“Mom, is that silly?”
“Mom, is that a mean word?”
We want our kids to keep their sense of humor and not lose it all together from the parent police.
So for us, it just boils down to funny is silly but not hurtful.
Are there any parents out there lost in summer?
Some days I’m lost in the best ways….playing and swimming the day away with my three kids.
Other days, I’m lost in an August daydream when I will have even a few hours to run errands alone.
Even though I might get a little antsy some days for a little reprieve, I really admire (and am inspired by) moms who have not allowed their work load or daily tasks to drown out what really matters as a parent… making time for family.
So, it’s not very often that you get to spotlight a mom who has accomplished so many life goals as an athlete and entrepreneur (read bio at the end of the post!). AND she also shares tips for moms like me, with young kids, to make time as a family (perfect timing in light of summer and the World Cup!).
U.S. soccer legend Kristine Lilly, a two-time Olympic gold medalist and Play Ambassador for Let’s Play,an initiative led by Dr Pepper Snapple Group to get kids and families active nationwide,shares tips below on how she transforms the soccer drills she learned on the field into fun games that keep her kids active all summer long.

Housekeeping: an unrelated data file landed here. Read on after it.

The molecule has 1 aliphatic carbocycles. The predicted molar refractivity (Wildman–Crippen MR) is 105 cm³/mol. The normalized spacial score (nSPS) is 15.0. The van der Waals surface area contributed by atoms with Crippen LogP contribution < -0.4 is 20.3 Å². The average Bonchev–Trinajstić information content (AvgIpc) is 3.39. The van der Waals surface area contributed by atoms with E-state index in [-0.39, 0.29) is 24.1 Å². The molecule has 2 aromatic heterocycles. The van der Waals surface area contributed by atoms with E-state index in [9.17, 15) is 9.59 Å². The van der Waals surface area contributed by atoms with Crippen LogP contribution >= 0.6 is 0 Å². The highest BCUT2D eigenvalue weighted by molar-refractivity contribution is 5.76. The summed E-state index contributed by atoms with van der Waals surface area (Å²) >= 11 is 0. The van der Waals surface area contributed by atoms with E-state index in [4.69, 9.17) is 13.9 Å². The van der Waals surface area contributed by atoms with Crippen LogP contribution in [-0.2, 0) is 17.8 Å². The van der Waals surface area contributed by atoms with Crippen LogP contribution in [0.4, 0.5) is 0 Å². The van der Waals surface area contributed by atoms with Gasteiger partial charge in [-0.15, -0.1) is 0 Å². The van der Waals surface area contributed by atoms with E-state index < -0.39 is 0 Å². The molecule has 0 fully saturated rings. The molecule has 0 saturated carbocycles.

1. Dribble Relay
o Set up some small orange cones or plastic cups in a zig-zag pattern.
o Divide your family into two equal groups and give one person from each team a soccer ball. Have the team members stand on opposite ends of the yard.
o To begin, the team member with the soccer ball has to dribble around each cone to the other side, tag their teammate and pass them the ball.
o Then, the teammate has to dribble the ball back through the cones and race to the other end of the field. The team to complete the obstacle course first, wins!
2. Kick-out Keep-away
o Great for a large group of kids, give all players a soccer ball (or any type of ball they can kick around) except for the person who is “it.”